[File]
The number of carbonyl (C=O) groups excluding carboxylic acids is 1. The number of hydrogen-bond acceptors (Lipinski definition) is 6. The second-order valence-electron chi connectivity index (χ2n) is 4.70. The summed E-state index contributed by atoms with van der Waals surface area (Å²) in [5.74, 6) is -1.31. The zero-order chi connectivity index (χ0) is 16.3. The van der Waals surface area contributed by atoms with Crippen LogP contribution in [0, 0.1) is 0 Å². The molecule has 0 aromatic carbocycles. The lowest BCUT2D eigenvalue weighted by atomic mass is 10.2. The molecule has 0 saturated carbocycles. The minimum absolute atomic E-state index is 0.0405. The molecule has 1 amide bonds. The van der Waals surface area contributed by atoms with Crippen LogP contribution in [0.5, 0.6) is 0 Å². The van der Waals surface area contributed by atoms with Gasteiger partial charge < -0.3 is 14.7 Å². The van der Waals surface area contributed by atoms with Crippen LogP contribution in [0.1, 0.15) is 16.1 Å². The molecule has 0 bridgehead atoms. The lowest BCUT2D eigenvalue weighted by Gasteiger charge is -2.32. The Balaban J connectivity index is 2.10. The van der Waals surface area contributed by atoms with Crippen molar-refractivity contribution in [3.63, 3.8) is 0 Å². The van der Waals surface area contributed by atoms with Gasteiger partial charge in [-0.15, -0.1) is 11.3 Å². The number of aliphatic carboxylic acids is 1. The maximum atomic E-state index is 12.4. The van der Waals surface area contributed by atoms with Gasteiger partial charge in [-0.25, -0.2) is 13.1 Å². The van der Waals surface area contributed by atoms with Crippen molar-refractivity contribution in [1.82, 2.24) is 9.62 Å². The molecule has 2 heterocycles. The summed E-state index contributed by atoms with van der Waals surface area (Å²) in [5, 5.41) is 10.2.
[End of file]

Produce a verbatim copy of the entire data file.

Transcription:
The number of carbonyl (C=O) groups excluding carboxylic acids is 1. The number of hydrogen-bond acceptors (Lipinski definition) is 6. The second-order valence-electron chi connectivity index (χ2n) is 4.70. The summed E-state index contributed by atoms with van der Waals surface area (Å²) in [5.74, 6) is -1.31. The zero-order chi connectivity index (χ0) is 16.3. The van der Waals surface area contributed by atoms with Crippen LogP contribution in [0, 0.1) is 0 Å². The molecule has 0 aromatic carbocycles. The lowest BCUT2D eigenvalue weighted by atomic mass is 10.2. The molecule has 0 saturated carbocycles. The minimum absolute atomic E-state index is 0.0405. The molecule has 1 amide bonds. The van der Waals surface area contributed by atoms with Crippen LogP contribution in [0.5, 0.6) is 0 Å². The van der Waals surface area contributed by atoms with Gasteiger partial charge < -0.3 is 14.7 Å². The van der Waals surface area contributed by atoms with Crippen LogP contribution in [0.1, 0.15) is 16.1 Å². The molecule has 0 bridgehead atoms. The lowest BCUT2D eigenvalue weighted by Gasteiger charge is -2.32. The Balaban J connectivity index is 2.10. The van der Waals surface area contributed by atoms with Crippen molar-refractivity contribution in [3.63, 3.8) is 0 Å². The van der Waals surface area contributed by atoms with Gasteiger partial charge in [-0.15, -0.1) is 11.3 Å². The number of aliphatic carboxylic acids is 1. The maximum atomic E-state index is 12.4. The van der Waals surface area contributed by atoms with Gasteiger partial charge in [-0.25, -0.2) is 13.1 Å². The van der Waals surface area contributed by atoms with Crippen molar-refractivity contribution in [1.82, 2.24) is 9.62 Å². The molecule has 2 heterocycles. The summed E-state index contributed by atoms with van der Waals surface area (Å²) in [5, 5.41) is 10.2.